The bill could rise. Last year, Hollywood films played in the U.S. a total of 10.6 billion dollars, ten percent more than in 2008 - thanks mainly to "Avatar". The most successful film of all time so far earned 2.6 billion U.S. dollars worldwide and gave the News Corporation - Rupert Murdoch's media group, which, the film studio 20th Century Fox is one - a 44-percent profit boost for the last quarter.

Since sense now of course the speculators profit, because no growth market remains untapped. However, probably behind this "remarkable opportunity for investors to provide liquidity" (Cantor-PR) hide anything other than a further mutation of the famous high-tech casinos "(Washington Post), has turned into the Wall Street. A look behind the scenes of the CX - because as everything works as usual.

Suspicion of insider trading

The stock market offers the film title six months before the theatrical release as a Domestic Box Office Receipts (DBOR) for sale at auction - the CX-version of futures contracts. The trader buys them at a price fixed by the retail price: $ 100 for each promises million dollars, the system to merge the strips. After four movies will be charged weeks: Did the film more of a, the investor earns the proportional share ($ 100 per one million U.S. dollars box office difference). Or vice versa.

It's the same system as for traditional transactions. The Ridley Scott-drama "Robin Hood" with Russell Crowe and Cate Blanchett as the middle of May comes to cinema was on the "exercise page" of Cantor's last traded at $ 167,000,000. A DBOR therefore costs $ 167. Is the film a hit and is playing a $ 200 million per contract, the investor earns $ 33. But if he is a flop, playing only 50 million have a dollar; the investor loses $ 117 per contract.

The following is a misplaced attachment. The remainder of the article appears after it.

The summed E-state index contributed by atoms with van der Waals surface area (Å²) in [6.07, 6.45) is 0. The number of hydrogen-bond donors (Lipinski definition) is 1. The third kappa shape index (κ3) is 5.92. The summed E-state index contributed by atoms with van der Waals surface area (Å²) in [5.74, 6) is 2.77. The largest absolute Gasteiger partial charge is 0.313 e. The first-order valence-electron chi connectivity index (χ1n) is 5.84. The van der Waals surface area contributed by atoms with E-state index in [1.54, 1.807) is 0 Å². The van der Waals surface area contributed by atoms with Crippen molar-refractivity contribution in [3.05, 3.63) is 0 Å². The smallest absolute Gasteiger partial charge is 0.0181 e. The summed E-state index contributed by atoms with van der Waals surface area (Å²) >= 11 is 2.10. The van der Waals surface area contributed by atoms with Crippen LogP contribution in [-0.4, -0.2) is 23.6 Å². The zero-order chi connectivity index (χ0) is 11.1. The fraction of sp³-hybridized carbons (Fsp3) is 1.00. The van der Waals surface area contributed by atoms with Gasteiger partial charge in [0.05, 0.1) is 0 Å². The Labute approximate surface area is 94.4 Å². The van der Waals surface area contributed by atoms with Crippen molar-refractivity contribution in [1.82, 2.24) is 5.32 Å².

The whole thing smells difficult to insider trading. For the film producers, distributors, directors and other stakeholders as well as outsiders may nitwitted laity. Cantor, they even encouraged: Targeted cover transactions (hedging), they could insure themselves against losses on the CX; they feared a failure of their film.

Unfair advantages to Hollywood connoisseurs

Which raises a valid question: "Who knows more about the film," said Clark Hallren wonder the financial advisor in the New York Times. "The studio, which has shot the film, or the audience?" Critics fear that Hollywood insiders - get to see a movie first - could have an unfair advantage. Also, offer abuse. If a producer speculates on a flop, he could manipulate it internally. For example, when he cuts the advertising budget of the film.

The method also reminds suspiciously of the infamous credit default swaps (CDS) - those financial vehicles, with which the major banks collapse of credit can protect against. At the height of the crisis so they threw themselves into the abyss. This "financial weapons of mass destruction" (investors legend Warren Buffet) had led to the near collapse of insurance giant AIG.

The CX-exchange is just another figment "of the family-risk financial products that have triggered the financial crisis," Nick Baumann writes in the investigative magazine Mother Jones "under the heading" sub prime goes Hollywood. “An allusion to the mortgage crisis of 2008.”That in many ways is a bad idea," he cited the California law professor Lynn Stout.

Seen meets Oliver Stone's "Wall Street: Money Never Sleeps" again to the heart. The film portrays a "corrupt, collapsing world," as it formulates "Vanity Fair" this month in a cover story. But despite the big crowds and a pre-planned gala premiere at the Cannes Film Festival to keep the CX-speculators back yet. Currently, they speak the film a box-office earnings of only 96 million dollars.